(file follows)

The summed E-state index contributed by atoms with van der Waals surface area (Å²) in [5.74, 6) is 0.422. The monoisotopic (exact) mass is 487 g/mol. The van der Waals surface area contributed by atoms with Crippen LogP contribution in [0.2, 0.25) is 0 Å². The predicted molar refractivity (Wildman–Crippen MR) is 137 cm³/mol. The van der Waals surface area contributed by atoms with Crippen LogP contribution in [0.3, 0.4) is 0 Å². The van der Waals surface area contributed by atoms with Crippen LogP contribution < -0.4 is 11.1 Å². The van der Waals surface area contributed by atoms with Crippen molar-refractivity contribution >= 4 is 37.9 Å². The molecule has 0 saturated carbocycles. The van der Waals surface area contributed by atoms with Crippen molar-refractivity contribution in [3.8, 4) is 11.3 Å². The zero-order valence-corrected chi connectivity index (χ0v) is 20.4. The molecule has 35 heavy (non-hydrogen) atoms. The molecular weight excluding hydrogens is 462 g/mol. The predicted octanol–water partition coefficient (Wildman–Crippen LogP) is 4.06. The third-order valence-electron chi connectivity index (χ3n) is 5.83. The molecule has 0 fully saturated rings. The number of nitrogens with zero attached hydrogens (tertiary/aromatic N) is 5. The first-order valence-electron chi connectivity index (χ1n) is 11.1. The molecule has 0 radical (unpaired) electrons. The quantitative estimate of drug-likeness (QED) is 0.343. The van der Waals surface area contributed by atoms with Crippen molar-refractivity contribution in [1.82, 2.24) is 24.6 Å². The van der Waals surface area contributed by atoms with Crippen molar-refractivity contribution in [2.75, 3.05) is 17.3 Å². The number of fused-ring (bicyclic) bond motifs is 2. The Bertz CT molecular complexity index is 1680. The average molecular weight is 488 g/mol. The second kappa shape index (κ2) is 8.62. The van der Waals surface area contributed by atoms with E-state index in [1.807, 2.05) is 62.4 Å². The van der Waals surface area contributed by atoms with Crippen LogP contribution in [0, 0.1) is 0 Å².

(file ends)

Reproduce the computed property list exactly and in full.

The summed E-state index contributed by atoms with van der Waals surface area (Å²) in [5.74, 6) is 0.422. The monoisotopic (exact) mass is 487 g/mol. The van der Waals surface area contributed by atoms with Crippen LogP contribution in [0.2, 0.25) is 0 Å². The predicted molar refractivity (Wildman–Crippen MR) is 137 cm³/mol. The van der Waals surface area contributed by atoms with Crippen LogP contribution in [0.3, 0.4) is 0 Å². The van der Waals surface area contributed by atoms with Crippen LogP contribution < -0.4 is 11.1 Å². The van der Waals surface area contributed by atoms with Crippen molar-refractivity contribution >= 4 is 37.9 Å². The molecule has 0 saturated carbocycles. The van der Waals surface area contributed by atoms with Crippen molar-refractivity contribution in [3.8, 4) is 11.3 Å². The zero-order valence-corrected chi connectivity index (χ0v) is 20.4. The molecule has 35 heavy (non-hydrogen) atoms. The molecular weight excluding hydrogens is 462 g/mol. The predicted octanol–water partition coefficient (Wildman–Crippen LogP) is 4.06. The third-order valence-electron chi connectivity index (χ3n) is 5.83. The molecule has 0 fully saturated rings. The number of nitrogens with zero attached hydrogens (tertiary/aromatic N) is 5. The first-order valence-electron chi connectivity index (χ1n) is 11.1. The molecule has 0 radical (unpaired) electrons. The quantitative estimate of drug-likeness (QED) is 0.343. The van der Waals surface area contributed by atoms with Crippen molar-refractivity contribution in [1.82, 2.24) is 24.6 Å². The van der Waals surface area contributed by atoms with Crippen molar-refractivity contribution in [2.75, 3.05) is 17.3 Å². The number of fused-ring (bicyclic) bond motifs is 2. The Bertz CT molecular complexity index is 1680. The average molecular weight is 488 g/mol. The second kappa shape index (κ2) is 8.62. The van der Waals surface area contributed by atoms with E-state index in [1.807, 2.05) is 62.4 Å². The van der Waals surface area contributed by atoms with Crippen LogP contribution in [0, 0.1) is 0 Å².